World Congress on Insulin Resistance, Diabetes & Cardiovascular Disease:

Obesity in Older Adults: Is There Compelling Reason to Treat?

Impact on quailty of life, and retaining physical functionality are key drivers to improve lives, if not reduce mortality, in patients who are dealing with diabetes and/or obesity in their later years.

“We are in the midst of a geriatric tsunami,” John A. Batsis, MD, told attendees at ObesityWeek in New Orleans, LA,1 “so the longer we live, the greater number of morbidities we face and with it an increased the risk of physical impairment, which will adversely impact quality of life for many.”2

This note of urgency was repeated by Samuel Klein, MD, to those attending his presentation at the 14th World Congress on Insulin Resistance, Diabetes and Cardiovascular Disease, in Los Angeles, CA.3 Older adults with diabetes may have heard that once they’ve reach a ripe old age, their obesity won't necessarily shorten their lifespan, said Samuel Klein, MD. But there's more to it than that.

While the elevated risk of death due to obesity may decline as people approach age 70 and beyond, but other complications remain serious enough to warrant attention to excess body weight, said Dr. Klein, the William H. Danforth Professor of Medicine and Nutritional Science, at Washington University School of Medicine in St Louis. The problem is significant enough to alert endocrinologists to become more responsive.

The clinical imperative should be to move away from obesity to focus on percent body fat, which is associated with elevated risk of disability.4 “A shift in mean body mass index (BMI) with age is impacted by a loss of skeletal mass and height, making [BMI] a less effective measure of adiposity,“ said Dr. Batsis, associate professor at Dartmouth-Hitchcock Medical Center, Dartmouth, NH.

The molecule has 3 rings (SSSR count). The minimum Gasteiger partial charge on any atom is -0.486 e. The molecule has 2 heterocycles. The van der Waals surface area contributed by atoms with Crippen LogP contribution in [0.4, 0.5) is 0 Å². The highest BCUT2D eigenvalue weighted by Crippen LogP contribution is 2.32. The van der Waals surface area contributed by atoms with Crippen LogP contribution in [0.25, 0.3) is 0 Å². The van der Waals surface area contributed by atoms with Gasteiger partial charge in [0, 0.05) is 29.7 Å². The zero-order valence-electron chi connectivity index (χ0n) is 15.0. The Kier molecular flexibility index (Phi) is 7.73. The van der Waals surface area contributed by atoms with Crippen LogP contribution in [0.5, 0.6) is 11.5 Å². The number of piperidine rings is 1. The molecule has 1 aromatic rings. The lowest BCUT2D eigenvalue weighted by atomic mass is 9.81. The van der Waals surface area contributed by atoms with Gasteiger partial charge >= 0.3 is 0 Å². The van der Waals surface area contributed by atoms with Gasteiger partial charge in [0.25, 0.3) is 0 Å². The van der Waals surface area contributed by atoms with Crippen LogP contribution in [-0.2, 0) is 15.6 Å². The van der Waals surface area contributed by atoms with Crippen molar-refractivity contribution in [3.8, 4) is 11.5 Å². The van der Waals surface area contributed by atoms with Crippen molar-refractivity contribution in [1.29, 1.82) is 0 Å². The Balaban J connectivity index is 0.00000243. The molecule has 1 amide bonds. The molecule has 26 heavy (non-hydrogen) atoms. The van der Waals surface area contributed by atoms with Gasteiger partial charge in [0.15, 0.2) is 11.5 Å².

"We have about 13 million people who are obese, and are 65 years old and over," Dr. Klein said. “That is about 35% of the older population.” Among seniors, two-thirds are already at ages 65 to 74, and another one-third top age 75 and older.3

These numbers are redefining frailty, he said. No longer does the stereotype of a small, hunched over woman in a nursing home fulfill the definition, according to Dr. Klein, and her neighbor, an obese older person with diabetes, is likely to be just as frail, with the same bone mass, muscle mass and cognitive deficits.

"Obesity is a major cause of frailty in older adults," said Dr. Klein. However, advising patients who have diabetes, are obese, and over 70 years to lose weight so they will live longer is not a reasonable goal, he said.

Older & Obese: Taking a Different Tack

That's the good news. However, being obese at older ages is still very much a medical concern, Dr. Klein said, especially among patients who are facing complications of diabetes. "As we get older, we have an increased risk of having metabolic dysfunction, and this risk becomes even higher if you are obese," he said.

Obesity in older adults is also accompanied by decreased muscle mass and strength and joint abnormalities. "As we get older there is a deceased ability to use muscles for locomotion and activity," said Dr. Klein. Sarcopenia sets in, creating a lose-lose synergy in which a confluence of duel epidemics unfolds.5 Decreased mobility prompts a loss in muscle strength, which necessitates a view to global versus central obesity.